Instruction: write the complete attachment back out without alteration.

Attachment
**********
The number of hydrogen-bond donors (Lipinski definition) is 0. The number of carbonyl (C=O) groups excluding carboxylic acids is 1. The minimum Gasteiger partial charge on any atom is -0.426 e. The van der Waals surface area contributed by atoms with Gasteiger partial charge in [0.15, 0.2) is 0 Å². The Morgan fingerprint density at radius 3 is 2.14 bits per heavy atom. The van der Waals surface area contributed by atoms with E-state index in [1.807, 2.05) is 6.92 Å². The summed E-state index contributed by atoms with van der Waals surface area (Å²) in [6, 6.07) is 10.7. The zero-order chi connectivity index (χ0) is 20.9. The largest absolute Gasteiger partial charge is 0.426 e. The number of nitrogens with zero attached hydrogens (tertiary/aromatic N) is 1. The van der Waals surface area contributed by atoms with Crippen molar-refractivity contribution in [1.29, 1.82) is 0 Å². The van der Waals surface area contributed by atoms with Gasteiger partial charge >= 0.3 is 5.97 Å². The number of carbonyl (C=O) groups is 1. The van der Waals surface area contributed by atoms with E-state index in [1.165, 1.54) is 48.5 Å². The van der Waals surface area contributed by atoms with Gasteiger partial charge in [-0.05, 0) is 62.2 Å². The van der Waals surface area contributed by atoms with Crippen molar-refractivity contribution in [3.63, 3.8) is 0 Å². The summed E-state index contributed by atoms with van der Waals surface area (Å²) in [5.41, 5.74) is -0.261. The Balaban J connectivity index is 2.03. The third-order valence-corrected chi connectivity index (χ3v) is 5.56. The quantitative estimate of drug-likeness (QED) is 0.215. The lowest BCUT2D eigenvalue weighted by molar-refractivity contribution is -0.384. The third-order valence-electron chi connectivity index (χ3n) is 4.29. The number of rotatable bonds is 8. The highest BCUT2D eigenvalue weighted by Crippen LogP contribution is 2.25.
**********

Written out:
The number of hydrogen-bond donors (Lipinski definition) is 0. The number of carbonyl (C=O) groups excluding carboxylic acids is 1. The minimum Gasteiger partial charge on any atom is -0.426 e. The van der Waals surface area contributed by atoms with Gasteiger partial charge in [0.15, 0.2) is 0 Å². The Morgan fingerprint density at radius 3 is 2.14 bits per heavy atom. The van der Waals surface area contributed by atoms with E-state index in [1.807, 2.05) is 6.92 Å². The summed E-state index contributed by atoms with van der Waals surface area (Å²) in [6, 6.07) is 10.7. The zero-order chi connectivity index (χ0) is 20.9. The largest absolute Gasteiger partial charge is 0.426 e. The number of nitrogens with zero attached hydrogens (tertiary/aromatic N) is 1. The van der Waals surface area contributed by atoms with Crippen molar-refractivity contribution in [1.29, 1.82) is 0 Å². The van der Waals surface area contributed by atoms with Gasteiger partial charge >= 0.3 is 5.97 Å². The number of carbonyl (C=O) groups is 1. The van der Waals surface area contributed by atoms with E-state index in [1.165, 1.54) is 48.5 Å². The van der Waals surface area contributed by atoms with Gasteiger partial charge in [-0.05, 0) is 62.2 Å². The van der Waals surface area contributed by atoms with Crippen molar-refractivity contribution in [3.63, 3.8) is 0 Å². The summed E-state index contributed by atoms with van der Waals surface area (Å²) in [5.41, 5.74) is -0.261. The Balaban J connectivity index is 2.03. The third-order valence-corrected chi connectivity index (χ3v) is 5.56. The quantitative estimate of drug-likeness (QED) is 0.215. The lowest BCUT2D eigenvalue weighted by molar-refractivity contribution is -0.384. The third-order valence-electron chi connectivity index (χ3n) is 4.29. The number of rotatable bonds is 8. The highest BCUT2D eigenvalue weighted by Crippen LogP contribution is 2.25.